Australia cuts key rate to record low, ending near 3-year pause

The cut is a response to weakness in Australia's economy due to falling house prices and the US-China trade war

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    The US-China trade war has hurt Australia's economy, leading the country's central bank to cut interest rates for the first time in almost three years [File: Jessica Shapiro/Getty Images]
    The US-China trade war has hurt Australia's economy, leading the country's central bank to cut interest rates for the first time in almost three years [File: Jessica Shapiro/Getty Images]

    Australia cut interest rates for the first time in almost three years to guard against a darkening global backdrop and attempt to revive a slowing economy and tepid inflation at home.

    Reserve Bank Governor Philip Lowe made his first adjustment to the cash rate since taking the helm in September 2016, cutting by a quarter-point to 1.25% Tuesday as expected by money markets and economists. They also see the central bank following up with another cut within three months.

    "Today's decision to lower the cash rate will help make further inroads into the spare capacity in the economy," Lowe said in his post-meeting statement. "It will assist with faster progress in reducing unemployment and achieve more assured progress towards the inflation target." The governor didn't provide any new forward guidance.

    Lowe's cut comes against the backdrop of an intensifying trade dispute between the world's economic superpowers and signs of weakness emerging in Australia's previously roaring jobs market. The country's economy slowed in recent quarters as tumbling property prices -- led by a 15% fall in Sydney -- left households feeling poorer and weighed on consumer spending.

    "The board flagged that risks have increased to the downside this month, particularly in the global economy, with the U.S. escalating its trade disputes," said Sarah Hunter, head of macroeconomics at BIS Oxford Economics in Sydney. "In contrast, their assessment of the outlook for the domestic economy is largely unchanged from last month -- households are still the weak link."

    The RBA eased as pressure mounts on the U.S. Federal Reserve to reverse some of last year's tightening to prop up inflation and counter risks from rising protectionism. St. Louis Fed chief James Bullard said Monday that "a downward policy rate adjustment may be warranted soon," marking the first time a Fed official has publicly suggested the need for a cut since the central bank held rates in January.

    The Australian dollar rose after the RBA decision, before trading little changed at 69.79 U.S. cents at 4:43 p.m. in Sydney.

    In his statement, Lowe noted some improvement in the housing market, with the rate of price declines slowing and housing credit stabilizing. An easing of lending rules last month combined with the well-flagged prospect of rate cuts may have encouraged buyers.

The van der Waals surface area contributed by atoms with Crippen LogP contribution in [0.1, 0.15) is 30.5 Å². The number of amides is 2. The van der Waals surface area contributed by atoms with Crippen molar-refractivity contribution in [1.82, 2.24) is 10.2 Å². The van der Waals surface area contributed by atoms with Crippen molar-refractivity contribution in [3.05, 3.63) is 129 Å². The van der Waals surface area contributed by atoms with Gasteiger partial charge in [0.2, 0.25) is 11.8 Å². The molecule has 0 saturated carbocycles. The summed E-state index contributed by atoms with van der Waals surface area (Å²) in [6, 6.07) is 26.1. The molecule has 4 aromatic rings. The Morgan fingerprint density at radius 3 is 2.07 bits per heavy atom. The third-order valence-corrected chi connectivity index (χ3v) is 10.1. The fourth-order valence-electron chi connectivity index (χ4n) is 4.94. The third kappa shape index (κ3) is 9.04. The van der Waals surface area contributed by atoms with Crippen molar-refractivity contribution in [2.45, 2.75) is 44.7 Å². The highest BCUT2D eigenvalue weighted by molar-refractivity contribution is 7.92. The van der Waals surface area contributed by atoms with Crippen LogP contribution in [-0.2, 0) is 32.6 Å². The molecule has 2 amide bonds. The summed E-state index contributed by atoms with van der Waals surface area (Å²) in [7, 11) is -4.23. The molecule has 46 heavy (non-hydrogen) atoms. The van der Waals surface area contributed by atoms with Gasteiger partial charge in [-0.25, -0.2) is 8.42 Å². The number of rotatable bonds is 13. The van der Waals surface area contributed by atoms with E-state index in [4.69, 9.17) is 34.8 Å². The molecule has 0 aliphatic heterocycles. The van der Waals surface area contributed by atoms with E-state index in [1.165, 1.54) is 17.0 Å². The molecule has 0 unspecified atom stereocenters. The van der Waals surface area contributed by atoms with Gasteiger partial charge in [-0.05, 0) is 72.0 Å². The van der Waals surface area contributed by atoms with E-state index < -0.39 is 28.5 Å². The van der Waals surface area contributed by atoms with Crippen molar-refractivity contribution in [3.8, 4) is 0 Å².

Along with a boost of confidence from Prime Minister Scott Morrison's center-right government's surprise re-election last month -- on a platform of tax cuts -- the short-term prospects appear a bit brighter.

    But structural problems remain. Data out Wednesday is likely to show GDP rose an annual 1.8% in the first three months of this year, almost a percentage point below the economy's speed limit. The central bank needs growth of more than 2.75% in order to soak up spare capacity and drive down unemployment.

    "There has been little further inroads into the spare capacity in the labor market of late," Lowe said. Unemployment climbed to 5.2% in April after having held around 5% for several months before that.

    The escalating trade war further clouds the outlook: Australia is the most China-dependent economy in the developed world.

    "Downside risks stemming from the trade disputes have increased," the governor said. "Growth in international trade remains weak and the increased uncertainty is affecting investment intentions in a number of countries."

    The RBA is betting that if the jobless rate grinds lower, workers will eventually be emboldened to ask for larger pay rises and price pressures will then flow through to inflation. Price growth has largely stayed below the bottom of the central bank's target inflation range of 2-3% for the past five years.

    More worryingly, a report Monday showed an 8.4% slump in job advertisements, which suggests the RBA might need to work on reviving the labor market before it can make headway on lowering unemployment.

    "The policy guidance was dovish," said Sally Auld, a senior strategist for interest rates at JPMorgan Chase & Co. in Sydney who predicts the cash rate will fall to 0.5% by mid-2020. "It gives the RBA maximum flexibility to react to developments as they occur, whether that be a further deterioration in global data or weaker domestic labor force data."

    The RBA chief will speak in Sydney at 7:30 p.m. in an address entitled "Today's Reduction in the Cash Rate" and hold a Q&A session from 7:50 p.m.

    SOURCE: Bloomberg